Q&A with Great Storms of the Chesapeake author David Healey

Local author David Healey always has an eye on history, and recently he wrote a book about the Chesapeake Bay’s legendary hurricanes, blizzards, fogs and freezes. Whenever possible in the pages of Great Storms of the Chesapeake, he focused on how the weather impacted the people who lived—or didn’t live—through the storms. 


How far back does the book go?


I focused on the last 400 years, which is really the scope of European settlement here on the Chesapeake Bay. The book starts off with how William Shakespeare’s play The Tempest was likely inspired by stories about New World storms—particularly a hurricane that shipwrecked the future governor of the Virginia colony. You can imagine how these wild, wild storms captured the imagination back home in England. One of the worst storms of all time on Chesapeake Bay struck in 1667 and was quite devastating to early Marylanders and Virginians.


What was the worst blizzard here?


Though it would be hard to beat the record snowfall of the 2009-2010 winter, if you look to the 1800s there are a couple of storms that really knocked Marylanders back on their heels. For example, the blizzard of 1888 devastated coastal areas from the Chesapeake up to New England. But I think the blizzard of 1899 was particularly noteworthy for a couple of reasons. First, it was bitterly cold with temperatures in the single digits. Second, the snow lasted over several days so it was hard to dig out. Drifts piled up in downtown Baltimore and reportedly up to the second-story windows of homes west of the city. It was the cusp of the modern era with telephones and H.L. Mencken traipsing through the snow as a cub reporter, and yet we had to rely on shovels and horses to clear the roads and streets. By the time the next big storm hit in the 1920s we had cars and snowplows on trucks.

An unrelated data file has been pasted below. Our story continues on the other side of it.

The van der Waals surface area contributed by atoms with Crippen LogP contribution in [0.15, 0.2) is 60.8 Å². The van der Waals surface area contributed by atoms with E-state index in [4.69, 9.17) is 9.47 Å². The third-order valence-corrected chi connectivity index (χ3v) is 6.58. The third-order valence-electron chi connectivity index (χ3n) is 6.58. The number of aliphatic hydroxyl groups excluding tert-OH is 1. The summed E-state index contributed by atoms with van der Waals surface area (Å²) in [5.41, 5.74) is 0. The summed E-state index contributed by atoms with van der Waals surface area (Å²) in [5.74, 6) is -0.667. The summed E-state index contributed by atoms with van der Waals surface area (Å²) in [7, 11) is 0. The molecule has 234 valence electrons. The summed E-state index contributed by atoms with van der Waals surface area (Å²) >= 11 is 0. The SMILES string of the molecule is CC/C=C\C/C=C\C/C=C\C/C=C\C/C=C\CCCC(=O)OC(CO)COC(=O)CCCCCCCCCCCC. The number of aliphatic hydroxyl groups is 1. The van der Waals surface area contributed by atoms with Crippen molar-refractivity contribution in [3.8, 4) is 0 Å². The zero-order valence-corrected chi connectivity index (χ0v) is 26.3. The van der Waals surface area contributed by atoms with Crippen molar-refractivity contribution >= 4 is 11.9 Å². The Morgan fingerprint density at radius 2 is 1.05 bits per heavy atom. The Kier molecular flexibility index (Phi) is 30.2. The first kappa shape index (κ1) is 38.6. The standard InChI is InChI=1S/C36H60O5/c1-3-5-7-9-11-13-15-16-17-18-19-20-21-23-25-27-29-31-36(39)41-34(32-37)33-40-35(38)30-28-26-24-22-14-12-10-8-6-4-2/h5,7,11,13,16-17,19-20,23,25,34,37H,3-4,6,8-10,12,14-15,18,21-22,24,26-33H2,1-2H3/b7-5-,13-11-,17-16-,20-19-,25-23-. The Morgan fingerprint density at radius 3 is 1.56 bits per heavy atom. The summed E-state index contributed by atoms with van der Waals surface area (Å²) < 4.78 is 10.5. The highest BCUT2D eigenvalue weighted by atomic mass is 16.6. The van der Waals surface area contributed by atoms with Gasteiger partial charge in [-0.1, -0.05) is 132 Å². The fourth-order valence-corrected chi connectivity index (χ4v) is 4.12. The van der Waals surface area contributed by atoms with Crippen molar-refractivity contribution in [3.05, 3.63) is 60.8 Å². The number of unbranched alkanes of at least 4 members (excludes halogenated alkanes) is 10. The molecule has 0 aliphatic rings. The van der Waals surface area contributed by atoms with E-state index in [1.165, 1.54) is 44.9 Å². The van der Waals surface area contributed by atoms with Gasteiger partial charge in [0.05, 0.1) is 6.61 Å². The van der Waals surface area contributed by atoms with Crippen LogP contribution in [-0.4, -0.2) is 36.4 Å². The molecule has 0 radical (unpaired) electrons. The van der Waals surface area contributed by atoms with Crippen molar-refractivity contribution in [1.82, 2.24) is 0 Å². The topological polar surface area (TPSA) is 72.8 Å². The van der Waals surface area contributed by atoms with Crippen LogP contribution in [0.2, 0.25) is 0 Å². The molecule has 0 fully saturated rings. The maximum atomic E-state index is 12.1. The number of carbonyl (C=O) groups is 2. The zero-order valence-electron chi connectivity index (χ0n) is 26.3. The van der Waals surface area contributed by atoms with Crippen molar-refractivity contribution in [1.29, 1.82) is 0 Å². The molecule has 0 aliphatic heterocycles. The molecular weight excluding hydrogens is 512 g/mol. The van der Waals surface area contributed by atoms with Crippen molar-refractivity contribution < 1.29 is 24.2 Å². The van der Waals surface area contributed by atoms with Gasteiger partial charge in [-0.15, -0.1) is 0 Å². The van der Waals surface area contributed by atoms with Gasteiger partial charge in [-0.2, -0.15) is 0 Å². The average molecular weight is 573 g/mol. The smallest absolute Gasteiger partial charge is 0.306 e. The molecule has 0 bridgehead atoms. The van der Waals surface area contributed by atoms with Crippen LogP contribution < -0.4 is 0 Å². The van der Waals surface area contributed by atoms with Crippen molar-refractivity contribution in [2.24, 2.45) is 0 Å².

Can we expect the weather to get even wilder?


That’s the question no one can really answer. There’s so much talk about climate change, and we’ve certainly had a run of very hot summers, but as a writer I discovered that weather does seem to follow certain trends or patterns that can last for decades. There are scientists called paleotempestologists—you’ve got to love that term—who study ancient storms looking for clues from the past that can be used to predict future trends. My advice would be to listen to the forecast and take it seriously—each storm is unique and the Chesapeake region’s worst weather-related disasters I wrote about in the book came from having a cavalier attitude toward hurricanes, gales and blizzards. In other words, I’d worry less about the trends and more about being prepared when there’s a storm warning. Batten down the hatches!


David Healey is the author of 1812: Rediscovering Chesapeake Bay’s Forgotten War and several historical novels, including Sharpshooter. Visit him online at www.davidhealey.net.

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